Hospitalization for ambulatory-care-sensitive conditions (ACSCs) like hypertension and asthma is typically preventable with proper ambulatory care. In fact, ACSC hospitalization rates in a local area are often viewed as an indicator of access to primary care.
Elderly patients with ACSCs are more likely to seek hospital care within their local markets if there is a greater availability of community resources, according to researchers. Both individual (severity of illness, insurance status) and community factors (availability of primary care and hospital care) can affect whether Medicare patients with ACSCs travel outside their local markets for hospital care.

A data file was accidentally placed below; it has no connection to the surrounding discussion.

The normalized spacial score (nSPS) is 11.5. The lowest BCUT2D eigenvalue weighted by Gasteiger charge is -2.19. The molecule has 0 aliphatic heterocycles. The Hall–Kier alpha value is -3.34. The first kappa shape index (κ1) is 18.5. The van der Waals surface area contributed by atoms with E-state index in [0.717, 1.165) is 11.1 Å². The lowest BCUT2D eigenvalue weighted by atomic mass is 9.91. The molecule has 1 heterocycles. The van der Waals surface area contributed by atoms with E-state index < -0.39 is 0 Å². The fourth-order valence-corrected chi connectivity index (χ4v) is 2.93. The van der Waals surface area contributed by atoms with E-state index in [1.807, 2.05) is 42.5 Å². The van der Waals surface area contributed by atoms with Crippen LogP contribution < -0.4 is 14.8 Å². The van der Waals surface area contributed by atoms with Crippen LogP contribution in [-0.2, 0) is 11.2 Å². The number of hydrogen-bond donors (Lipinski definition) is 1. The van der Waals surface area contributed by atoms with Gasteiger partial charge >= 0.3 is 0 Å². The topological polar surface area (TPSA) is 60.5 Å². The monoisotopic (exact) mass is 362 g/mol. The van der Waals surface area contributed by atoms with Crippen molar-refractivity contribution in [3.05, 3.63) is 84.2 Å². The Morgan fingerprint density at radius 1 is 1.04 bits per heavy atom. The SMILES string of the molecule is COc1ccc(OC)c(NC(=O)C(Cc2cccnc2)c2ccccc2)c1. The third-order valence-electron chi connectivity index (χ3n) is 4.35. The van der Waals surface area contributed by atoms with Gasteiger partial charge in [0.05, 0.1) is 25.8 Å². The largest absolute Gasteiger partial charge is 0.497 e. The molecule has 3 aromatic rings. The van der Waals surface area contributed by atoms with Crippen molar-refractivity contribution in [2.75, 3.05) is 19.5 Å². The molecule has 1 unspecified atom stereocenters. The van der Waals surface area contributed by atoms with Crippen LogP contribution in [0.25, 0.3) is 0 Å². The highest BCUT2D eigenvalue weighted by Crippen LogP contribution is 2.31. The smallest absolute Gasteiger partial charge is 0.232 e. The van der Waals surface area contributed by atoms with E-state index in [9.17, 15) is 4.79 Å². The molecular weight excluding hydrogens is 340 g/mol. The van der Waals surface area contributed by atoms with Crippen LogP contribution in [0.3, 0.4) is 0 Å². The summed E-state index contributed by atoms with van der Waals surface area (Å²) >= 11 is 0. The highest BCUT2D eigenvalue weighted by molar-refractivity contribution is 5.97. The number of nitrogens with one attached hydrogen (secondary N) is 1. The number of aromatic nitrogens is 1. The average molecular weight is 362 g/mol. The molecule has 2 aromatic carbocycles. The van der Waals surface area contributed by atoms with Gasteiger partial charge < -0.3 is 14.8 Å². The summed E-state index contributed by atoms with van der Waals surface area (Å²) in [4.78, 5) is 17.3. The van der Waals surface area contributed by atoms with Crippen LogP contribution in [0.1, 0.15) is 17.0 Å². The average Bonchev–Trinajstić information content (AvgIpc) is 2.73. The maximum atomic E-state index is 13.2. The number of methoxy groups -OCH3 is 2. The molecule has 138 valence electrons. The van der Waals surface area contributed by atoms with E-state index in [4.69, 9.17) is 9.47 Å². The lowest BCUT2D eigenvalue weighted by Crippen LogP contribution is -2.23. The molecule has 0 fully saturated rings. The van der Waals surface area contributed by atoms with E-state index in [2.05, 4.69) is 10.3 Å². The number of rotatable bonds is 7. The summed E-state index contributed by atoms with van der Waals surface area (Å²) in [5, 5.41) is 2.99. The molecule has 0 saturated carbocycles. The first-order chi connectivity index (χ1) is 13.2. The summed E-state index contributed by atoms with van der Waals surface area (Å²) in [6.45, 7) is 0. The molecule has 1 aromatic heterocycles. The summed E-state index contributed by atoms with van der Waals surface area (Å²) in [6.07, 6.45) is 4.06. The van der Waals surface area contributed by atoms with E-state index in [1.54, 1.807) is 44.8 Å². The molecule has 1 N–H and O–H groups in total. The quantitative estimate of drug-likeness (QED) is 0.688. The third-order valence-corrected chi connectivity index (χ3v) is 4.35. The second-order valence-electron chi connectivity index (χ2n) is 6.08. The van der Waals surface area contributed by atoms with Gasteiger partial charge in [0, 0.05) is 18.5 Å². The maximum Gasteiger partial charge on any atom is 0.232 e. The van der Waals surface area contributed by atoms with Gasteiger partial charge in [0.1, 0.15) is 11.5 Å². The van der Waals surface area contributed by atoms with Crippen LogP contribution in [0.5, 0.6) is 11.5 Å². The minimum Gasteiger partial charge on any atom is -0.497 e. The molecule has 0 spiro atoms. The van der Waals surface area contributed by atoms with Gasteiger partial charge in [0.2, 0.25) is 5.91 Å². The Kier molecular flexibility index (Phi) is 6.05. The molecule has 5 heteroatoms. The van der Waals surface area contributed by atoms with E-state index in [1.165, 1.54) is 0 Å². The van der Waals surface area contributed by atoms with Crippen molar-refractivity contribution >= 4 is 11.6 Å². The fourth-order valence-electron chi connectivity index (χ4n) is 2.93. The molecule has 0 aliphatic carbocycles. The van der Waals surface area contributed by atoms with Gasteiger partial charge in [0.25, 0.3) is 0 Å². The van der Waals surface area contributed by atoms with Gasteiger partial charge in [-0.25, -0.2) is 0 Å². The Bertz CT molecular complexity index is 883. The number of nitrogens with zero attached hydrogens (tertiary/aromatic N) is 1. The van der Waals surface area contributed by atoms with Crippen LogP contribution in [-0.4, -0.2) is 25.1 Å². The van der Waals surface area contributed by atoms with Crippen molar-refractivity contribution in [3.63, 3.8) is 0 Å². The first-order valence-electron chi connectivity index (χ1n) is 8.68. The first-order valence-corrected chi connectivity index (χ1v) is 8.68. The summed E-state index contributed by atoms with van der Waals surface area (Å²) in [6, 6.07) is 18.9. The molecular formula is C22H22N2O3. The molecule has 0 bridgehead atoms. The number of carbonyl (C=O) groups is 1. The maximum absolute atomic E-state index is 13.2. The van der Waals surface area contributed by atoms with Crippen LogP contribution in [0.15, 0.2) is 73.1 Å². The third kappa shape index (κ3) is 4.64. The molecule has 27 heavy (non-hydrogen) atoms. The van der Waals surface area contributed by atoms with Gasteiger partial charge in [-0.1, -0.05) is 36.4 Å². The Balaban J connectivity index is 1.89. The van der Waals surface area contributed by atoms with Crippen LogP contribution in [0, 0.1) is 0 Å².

Researchers found more than any other provider or critical access hospital variables, local median household income and inpatient hospital capacity affected Medicare patients’ decision for a distant hospitalization across the rural-urban continuum. Higher local median household incomes led to more out-of-area travel, while greater local inpatient capacity led patients to seek care at local hospitals.
Read the full report at Basu and Mobley (2009). Impact of local resources on hospitalization patterns of Medicare beneficiaries and propensity to travel outside local markets. Journal of Rural Health, 26, 20-29.
From the GAPNA Newsletter: Fall 2010, Volume 29, Number 3.